Just like fad diets for humans, popular diets for your pets come and go. However, there’s one particular pet diet trend that gives us pause: ASPCA experts say raw food diets for pets that include raw meat, eggs and milk may be dangerous for your furry friends. We typically recommend that pet parents opt for well-balanced, high-quality commercial and cooked foods instead.
The American Veterinary Medical Association (AVMA) agrees. In studies published in AVMA’s journal, homemade and commercial raw food diets for dogs and cats were found to contain dangerous bacteria like E. coli and Salmonella, just to name a few. Other tests showed that unprocessed food diets can lead to nutrient deficiencies or excess that can cause serious illnesses in pets. Also, pets chewing on raw bones can lead to obstruction or perforation of their gastrointestinal tracts, and fractured teeth.
If you don’t want to feed your dog or cat a commercial diet, consider a homemade diet that will diminish the risks of foodborne illnesses. These meals should be thoroughly cooked and need to be formulated by a veterinary nutritionist or by your veterinarian to make sure they’re nutritionally sound.
If you are passionate about feeding your pet raw foods, please consider the following tips.
Work with your veterinarian to ensure that your pet’s diet is nutritionally balanced.
Avoid feeding raw foods in homes with babies and toddlers (who put lots of things in their mouths), the elderly and those with compromised immune systems.
Practice regular hand washing before and after feeding pets.
Practice appropriate disposal methods when cleaning up pet feces.
“Pit Bull.” There is no other breed of dog—or arguably, any other animal at all—whose mere mention can elicit such strong opinions. Try a word-associate game with your friends: Ask them what they think of when you say “Pit Bull.” Chances are that by the numbers, their responses will be more negative than positive. And it’s no wonder: No other type of dog is as widely banned from housing, legislated against, or incorrectly vilified by the media.
How did we get here? Pit Bulls were once widely considered ideal family pets—affectionate, loyal and gentle with children. But in recent years, these dogs have suffered tremendously from a combination of overbreeding, bad publicity and irresponsible owners. In reality, the overwhelming majority of Pits and Pit mixes are sweet goofballs who have gotten a very bad rap.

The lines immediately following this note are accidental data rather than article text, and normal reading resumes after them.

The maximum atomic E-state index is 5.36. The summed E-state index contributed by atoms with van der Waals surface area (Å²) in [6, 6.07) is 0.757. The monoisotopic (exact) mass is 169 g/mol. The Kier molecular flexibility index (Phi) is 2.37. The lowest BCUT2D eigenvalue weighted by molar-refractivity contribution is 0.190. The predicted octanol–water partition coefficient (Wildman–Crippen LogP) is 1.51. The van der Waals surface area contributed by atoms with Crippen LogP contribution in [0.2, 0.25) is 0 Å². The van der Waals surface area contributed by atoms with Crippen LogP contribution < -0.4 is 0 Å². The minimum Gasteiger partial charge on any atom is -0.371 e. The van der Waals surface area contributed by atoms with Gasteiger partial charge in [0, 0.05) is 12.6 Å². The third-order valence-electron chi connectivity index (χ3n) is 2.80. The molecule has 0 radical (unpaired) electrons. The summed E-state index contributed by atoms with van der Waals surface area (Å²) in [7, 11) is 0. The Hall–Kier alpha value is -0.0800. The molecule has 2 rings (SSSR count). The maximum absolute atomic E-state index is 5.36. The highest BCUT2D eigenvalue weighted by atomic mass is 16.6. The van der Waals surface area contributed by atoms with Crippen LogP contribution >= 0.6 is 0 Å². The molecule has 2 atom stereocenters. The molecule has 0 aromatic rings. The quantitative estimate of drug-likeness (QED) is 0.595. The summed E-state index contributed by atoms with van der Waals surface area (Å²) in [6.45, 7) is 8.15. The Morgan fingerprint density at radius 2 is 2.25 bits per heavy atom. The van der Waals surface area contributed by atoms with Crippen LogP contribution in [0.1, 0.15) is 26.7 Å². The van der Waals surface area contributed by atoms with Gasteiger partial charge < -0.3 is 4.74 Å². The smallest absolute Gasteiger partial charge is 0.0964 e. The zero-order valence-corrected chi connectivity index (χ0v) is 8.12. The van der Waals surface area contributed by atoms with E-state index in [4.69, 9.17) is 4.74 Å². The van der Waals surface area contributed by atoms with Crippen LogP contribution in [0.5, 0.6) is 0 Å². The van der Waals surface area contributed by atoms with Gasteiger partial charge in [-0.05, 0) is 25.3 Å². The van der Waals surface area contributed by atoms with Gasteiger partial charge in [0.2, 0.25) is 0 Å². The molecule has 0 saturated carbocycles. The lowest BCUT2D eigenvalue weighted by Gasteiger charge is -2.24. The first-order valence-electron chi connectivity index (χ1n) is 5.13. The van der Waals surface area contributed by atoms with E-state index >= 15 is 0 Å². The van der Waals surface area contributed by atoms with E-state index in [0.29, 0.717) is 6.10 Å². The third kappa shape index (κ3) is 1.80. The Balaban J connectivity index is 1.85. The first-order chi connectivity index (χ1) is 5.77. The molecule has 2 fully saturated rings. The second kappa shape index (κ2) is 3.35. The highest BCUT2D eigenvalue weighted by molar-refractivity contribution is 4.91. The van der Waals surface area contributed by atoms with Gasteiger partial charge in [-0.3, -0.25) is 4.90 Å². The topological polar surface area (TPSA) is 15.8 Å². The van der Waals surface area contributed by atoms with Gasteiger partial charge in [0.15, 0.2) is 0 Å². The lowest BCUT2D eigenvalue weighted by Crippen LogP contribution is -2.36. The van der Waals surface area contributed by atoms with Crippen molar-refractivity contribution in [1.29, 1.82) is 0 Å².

Genevra Pittman visited the ASPCA Adoption Center in New York City hoping to find a perfect companion for her cat Lulu. She succeeded, adopting a shy kitty named Wes. It didn’t take long for Wes to break out of his shell and join the family. Pittman shared the following story with us:
In early August 2012, we came back to the ASPCA to look for a companion for our 5-year-old cat Lulu. She was getting a little crazy while we were at work all day and needed a companion.
After meeting with all the cats that were known to get along with other kitties, we decided to take a chance and go for a very shy little guy, whom we named Wes. The staff told us that Wes, just under a year old, was rescued from a hoarding situation and might always be shy.
At first, Wes was so shy and scared that we lost track of him when he crawled into spots in our bedroom we didn't know existed. He would shake uncontrollably if he didn't have a shelter to hide in.
Slowly, Wes became more adventurous: He'd take a few steps out of his hiding spot, look around, and then retreat. Within a few days, Wes tried to escape the bedroom to explore the apartment. He rubbed against our legs and played with a catnip ball. He found quiet spots around the apartment to nap, and tried to steal Lulu's food.
Now, Wes never forgets to remind us when it's dinner time. Sometimes he'll nap while being cradled like a baby and scratched under the chin. He loves attention, cuddling, sleeping on our bed, waiting outside the bathroom door while we shower and kicking a tin foil ball madly around the living room. Sometimes he chases himself around the apartment and gets Lulu to play along. Our shoes are never where we left them when we get home because he uses them to hide behind when he's found something—usually a ball—to pounce on.
Wes seems to have found a home where he feels safe and happy, and we couldn't be happier to have him.